Aside from the use of the remote excitation source, the other operating conditions in the chamber can be conventional. For example, a typical deposition power for TiN may be anywhere from 5-20 kW. In addition, it may also be desirable to use a substrate heater 150 to heat the substrate to produce elevated deposition temperatures that may be anywhere from room temperature up to about 500° C. The operational pressure in the chamber is anywhere in the sub-milliTorr range (e.g. 10-4 Torr) up to the 10 or more Torr.
We have observed that the TiN formation is influenced significantly by the N2 + gas species population. In a conventional plasma sputtering chamber, the actual population density of the excited N2 + species depends upon the N2 partial pressure. Therefore, to achieve higher N2 + species population densities requires higher partial pressures. Even then, however, the efficiency of excited species generation is less than about 1%, so when using in situ generation of excited species in the typical plasma sputtering chamber, the population of excited N2 + will be quite low. In addition, we have also discovered that argon, which is used in the sputtering process, is preferentially excited in comparison to N2. And the excited Ar species, which competes with the excited N2 + species, has a detrimental affect on TiN film quality.
By using a remote excitation source of N2 +, we can avoid a lot of these problems, we can achieve much higher N2 + population densities in the chamber, and we can have much greater control over the nitridation process and the chemistry of the film formation. Also with the use of the remote species generator, we change the relative density of N2 + vs Ar. Moreover, by being able to use a substantially lower partial pressure of N2 gas in the chamber, we can also produce good TiN films at lower deposition temperatures.
For TiN applications, a typical bias is in the range of 50-100 volts, e.g. 75 volts. With the injected activated species, however, there will be less of a need to use higher biases on the substrate to get the desired level of nitridation. Indeed, low bias is probably preferred. Using a lower bias will tend to avoid generating high stress flaws in the deposited TiN layer which result from high energy bombardment f the deposited film. With excited species injection from a remote source, it becomes possible to change the reactivity of the surface simply by controlling the amount of activated species that is injected.
Sequential or pulsed operation has an added advantage with regard to particle generation in the chamber. In the PVD TiN system, particle generation is a critical issue. It decreases kit life and target life performance. That is, particle generation increases the frequency at which these components must be changed and/or cleaned. It is therefore desirable to eliminate TiN formation on the target and thereby eliminate TiN particle generation from the target. By using the pulse or sequential mode of operation in the PVD system, it is possible to deposit Ti (i.e., a thin film) with the power on, followed by pulsed activation with the target power off (or significantly reduced) to react N2 + with the deposited Ti on the substrate to form TiN. Then the activated species injection can be shut off and the cycle repeated to build up the deposited layer to the desired thickness. By separating the nitridation process from the sputter deposition process in this way, this allows one to form the TiN on the wafer and yet avoid forming TiN on the target face.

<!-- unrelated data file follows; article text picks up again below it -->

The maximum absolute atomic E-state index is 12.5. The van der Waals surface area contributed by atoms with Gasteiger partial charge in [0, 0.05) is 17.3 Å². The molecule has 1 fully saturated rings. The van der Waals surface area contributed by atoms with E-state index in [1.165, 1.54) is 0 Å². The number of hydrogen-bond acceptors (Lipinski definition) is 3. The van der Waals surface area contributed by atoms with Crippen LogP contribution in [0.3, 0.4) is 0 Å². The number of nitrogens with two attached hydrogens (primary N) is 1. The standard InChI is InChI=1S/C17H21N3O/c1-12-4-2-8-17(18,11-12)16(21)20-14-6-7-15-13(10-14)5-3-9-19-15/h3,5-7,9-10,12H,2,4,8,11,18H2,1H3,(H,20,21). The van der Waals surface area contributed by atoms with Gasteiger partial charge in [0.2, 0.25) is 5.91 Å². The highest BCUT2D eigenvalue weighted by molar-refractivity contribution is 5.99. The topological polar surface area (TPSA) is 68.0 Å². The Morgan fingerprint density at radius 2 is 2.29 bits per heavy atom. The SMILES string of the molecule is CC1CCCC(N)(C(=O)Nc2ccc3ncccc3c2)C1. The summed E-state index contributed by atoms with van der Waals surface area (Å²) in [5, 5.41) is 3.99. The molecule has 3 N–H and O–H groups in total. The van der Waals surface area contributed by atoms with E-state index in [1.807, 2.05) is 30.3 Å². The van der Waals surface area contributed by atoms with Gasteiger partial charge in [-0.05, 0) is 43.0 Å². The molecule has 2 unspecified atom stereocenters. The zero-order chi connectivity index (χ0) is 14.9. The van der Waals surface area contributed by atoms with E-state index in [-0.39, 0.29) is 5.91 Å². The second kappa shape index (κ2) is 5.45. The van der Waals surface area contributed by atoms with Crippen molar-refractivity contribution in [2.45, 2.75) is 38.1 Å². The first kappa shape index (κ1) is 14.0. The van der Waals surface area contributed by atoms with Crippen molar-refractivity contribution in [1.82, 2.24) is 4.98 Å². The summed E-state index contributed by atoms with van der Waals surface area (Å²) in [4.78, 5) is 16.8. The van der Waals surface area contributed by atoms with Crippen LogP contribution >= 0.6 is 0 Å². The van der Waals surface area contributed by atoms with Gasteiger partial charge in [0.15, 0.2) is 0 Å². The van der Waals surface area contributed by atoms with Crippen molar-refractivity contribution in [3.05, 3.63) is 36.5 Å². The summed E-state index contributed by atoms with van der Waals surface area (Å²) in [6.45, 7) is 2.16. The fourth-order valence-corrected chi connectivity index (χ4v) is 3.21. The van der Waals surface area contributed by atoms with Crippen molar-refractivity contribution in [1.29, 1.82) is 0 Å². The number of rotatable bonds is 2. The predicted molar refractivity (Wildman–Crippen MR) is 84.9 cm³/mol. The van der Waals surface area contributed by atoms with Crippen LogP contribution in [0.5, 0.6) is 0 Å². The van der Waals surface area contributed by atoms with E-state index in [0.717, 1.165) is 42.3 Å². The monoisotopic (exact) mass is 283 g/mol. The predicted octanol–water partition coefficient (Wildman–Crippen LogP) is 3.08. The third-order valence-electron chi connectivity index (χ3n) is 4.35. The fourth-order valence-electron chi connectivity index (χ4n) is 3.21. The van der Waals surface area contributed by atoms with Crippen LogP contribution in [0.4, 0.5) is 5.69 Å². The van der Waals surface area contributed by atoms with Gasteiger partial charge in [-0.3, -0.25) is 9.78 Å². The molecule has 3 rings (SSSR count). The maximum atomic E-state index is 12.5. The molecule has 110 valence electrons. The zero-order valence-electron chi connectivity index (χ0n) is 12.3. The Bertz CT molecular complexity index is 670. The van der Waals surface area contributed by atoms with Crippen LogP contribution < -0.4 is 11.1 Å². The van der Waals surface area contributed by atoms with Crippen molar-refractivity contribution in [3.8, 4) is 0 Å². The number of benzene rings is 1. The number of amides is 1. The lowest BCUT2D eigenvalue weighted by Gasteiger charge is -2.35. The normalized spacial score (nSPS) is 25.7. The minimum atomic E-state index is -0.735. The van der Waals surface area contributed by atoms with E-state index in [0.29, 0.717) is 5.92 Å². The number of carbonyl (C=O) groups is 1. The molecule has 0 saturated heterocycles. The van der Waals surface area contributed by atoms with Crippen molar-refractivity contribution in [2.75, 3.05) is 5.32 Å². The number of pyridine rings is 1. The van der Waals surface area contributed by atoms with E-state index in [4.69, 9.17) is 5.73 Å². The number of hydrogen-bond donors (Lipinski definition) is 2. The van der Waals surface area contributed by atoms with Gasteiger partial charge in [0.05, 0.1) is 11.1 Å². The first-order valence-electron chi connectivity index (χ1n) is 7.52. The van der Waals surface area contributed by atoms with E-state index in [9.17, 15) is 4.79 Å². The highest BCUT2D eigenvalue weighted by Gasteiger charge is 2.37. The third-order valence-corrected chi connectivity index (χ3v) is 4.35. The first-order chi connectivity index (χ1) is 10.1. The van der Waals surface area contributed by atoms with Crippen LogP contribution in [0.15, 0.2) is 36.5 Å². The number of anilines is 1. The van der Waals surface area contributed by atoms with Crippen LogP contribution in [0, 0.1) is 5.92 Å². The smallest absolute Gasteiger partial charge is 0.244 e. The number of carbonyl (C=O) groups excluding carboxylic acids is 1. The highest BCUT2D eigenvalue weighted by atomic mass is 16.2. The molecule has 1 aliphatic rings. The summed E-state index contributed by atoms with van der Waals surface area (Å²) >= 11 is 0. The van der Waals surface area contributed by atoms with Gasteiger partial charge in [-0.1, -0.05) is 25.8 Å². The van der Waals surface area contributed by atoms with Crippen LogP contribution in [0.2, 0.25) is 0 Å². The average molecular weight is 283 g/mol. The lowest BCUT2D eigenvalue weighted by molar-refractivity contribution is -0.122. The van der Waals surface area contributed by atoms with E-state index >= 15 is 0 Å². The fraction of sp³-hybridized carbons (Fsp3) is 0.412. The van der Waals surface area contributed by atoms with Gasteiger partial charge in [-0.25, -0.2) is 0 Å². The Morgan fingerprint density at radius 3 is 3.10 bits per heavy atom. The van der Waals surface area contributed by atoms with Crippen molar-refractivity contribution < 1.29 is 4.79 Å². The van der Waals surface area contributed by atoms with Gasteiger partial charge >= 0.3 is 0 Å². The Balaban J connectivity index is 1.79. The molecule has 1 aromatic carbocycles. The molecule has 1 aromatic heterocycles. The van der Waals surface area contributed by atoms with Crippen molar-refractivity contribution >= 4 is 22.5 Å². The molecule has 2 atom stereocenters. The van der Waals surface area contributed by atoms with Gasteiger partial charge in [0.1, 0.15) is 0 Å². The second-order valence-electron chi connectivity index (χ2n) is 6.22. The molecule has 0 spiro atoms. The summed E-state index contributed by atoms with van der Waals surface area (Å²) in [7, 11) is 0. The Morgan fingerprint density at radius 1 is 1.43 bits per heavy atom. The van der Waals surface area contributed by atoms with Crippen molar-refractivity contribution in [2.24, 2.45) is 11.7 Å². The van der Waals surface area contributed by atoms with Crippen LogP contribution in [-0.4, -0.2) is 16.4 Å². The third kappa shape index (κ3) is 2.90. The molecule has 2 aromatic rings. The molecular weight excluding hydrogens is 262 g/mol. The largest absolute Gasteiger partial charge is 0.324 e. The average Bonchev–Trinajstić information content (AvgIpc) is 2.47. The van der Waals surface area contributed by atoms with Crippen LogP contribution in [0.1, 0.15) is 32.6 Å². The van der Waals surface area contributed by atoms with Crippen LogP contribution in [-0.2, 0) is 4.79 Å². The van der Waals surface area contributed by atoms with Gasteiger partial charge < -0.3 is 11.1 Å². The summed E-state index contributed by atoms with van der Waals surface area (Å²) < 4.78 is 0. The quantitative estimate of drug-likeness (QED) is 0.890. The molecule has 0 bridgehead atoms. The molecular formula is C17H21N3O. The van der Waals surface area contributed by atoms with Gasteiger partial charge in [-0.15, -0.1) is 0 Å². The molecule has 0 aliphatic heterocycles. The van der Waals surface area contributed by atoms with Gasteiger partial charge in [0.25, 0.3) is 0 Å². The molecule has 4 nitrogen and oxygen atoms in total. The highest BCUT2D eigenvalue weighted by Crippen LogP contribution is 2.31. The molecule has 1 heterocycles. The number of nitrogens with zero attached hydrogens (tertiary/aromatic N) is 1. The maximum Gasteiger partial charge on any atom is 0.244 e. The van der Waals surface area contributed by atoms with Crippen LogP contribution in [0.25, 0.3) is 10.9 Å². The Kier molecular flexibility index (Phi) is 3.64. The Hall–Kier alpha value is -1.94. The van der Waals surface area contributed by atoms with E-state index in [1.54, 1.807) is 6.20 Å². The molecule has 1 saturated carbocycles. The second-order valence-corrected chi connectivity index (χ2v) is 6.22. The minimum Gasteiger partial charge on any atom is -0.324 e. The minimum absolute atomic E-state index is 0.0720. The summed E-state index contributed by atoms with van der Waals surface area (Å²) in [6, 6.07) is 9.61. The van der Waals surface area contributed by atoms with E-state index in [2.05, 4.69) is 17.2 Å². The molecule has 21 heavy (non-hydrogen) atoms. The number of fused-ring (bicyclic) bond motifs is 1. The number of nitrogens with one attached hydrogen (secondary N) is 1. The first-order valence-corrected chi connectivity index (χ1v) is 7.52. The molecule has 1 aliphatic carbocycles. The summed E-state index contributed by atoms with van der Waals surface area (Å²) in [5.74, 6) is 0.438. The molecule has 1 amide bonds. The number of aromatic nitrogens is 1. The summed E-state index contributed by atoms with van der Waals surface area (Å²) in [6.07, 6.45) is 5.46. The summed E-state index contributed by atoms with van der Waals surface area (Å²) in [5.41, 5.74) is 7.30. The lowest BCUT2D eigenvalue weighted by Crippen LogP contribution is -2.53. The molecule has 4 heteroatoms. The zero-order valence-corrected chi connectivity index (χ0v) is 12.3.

As in the case of the CVD sequential mode of operation, the duration of the two phases of operation depend upon the process conditions that are chosen. The sputter deposition rate is a function of power. At normal deposition rates, the duration of the pulse would generally be on the order of seconds. For example, at about 6.5 kW a typical deposition rate will be about 1000 Å/min. To deposit a 50 Å layer will require about 2.5 seconds of deposition. That would be followed by an unbiased, reactive species pulse of a comparable duration to react the film. This time should of course can be selected based upon an empirical determination of what produces the best results. Also, it may be desirable to clear the volume of the chamber cavity prior to the deposition step. In that case, it would be appropriate to either modify the vacuum system or include a separate pumping step between the pulses.
In sequential operation, if it is desired to deposit a thicker layer during the deposition phase (e.g. 100-1000 Å), then it may be appropriate to bias the wafer in the manner well known to persons skilled in the art so as to achieve greater film penetration of the excited N2 + gas species and thus more effective nitridation of the TiN layer.
Other embodiments are within the following claims.
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|U.S. Classification||427/570, 118/723.0MP, 118/723.0ER, 118/723.0IR, 427/573, 427/590, 257/E21.584|
|International Classification||H01L21/285, H01L21/28, C23C16/44, H01L21/203, H01L21/768, C23C14/06, C23C16/452, C23C16/34, C23C14/00|
|Cooperative Classification||C23C14/0036, H01L21/76841, C23C16/452, C23C14/0641, C23C16/34|
|European Classification||C23C16/34, H01L21/768C3, C23C14/00F2, C23C16/452, C23C14/06F|
|Oct 15, 1996||AS||Assignment|
Owner name: APPLIED MATERIALS, INC, CALIFORNIA
Free format text: ASSIGNMENT OF ASSIGNORS INTEREST;ASSIGNORS:MOSLEY, RODERICK C.;GOGH, JIM VAN;LITTAU, KARL A;REEL/FRAME:008234/0302;SIGNING DATES FROM 19961001 TO 19961004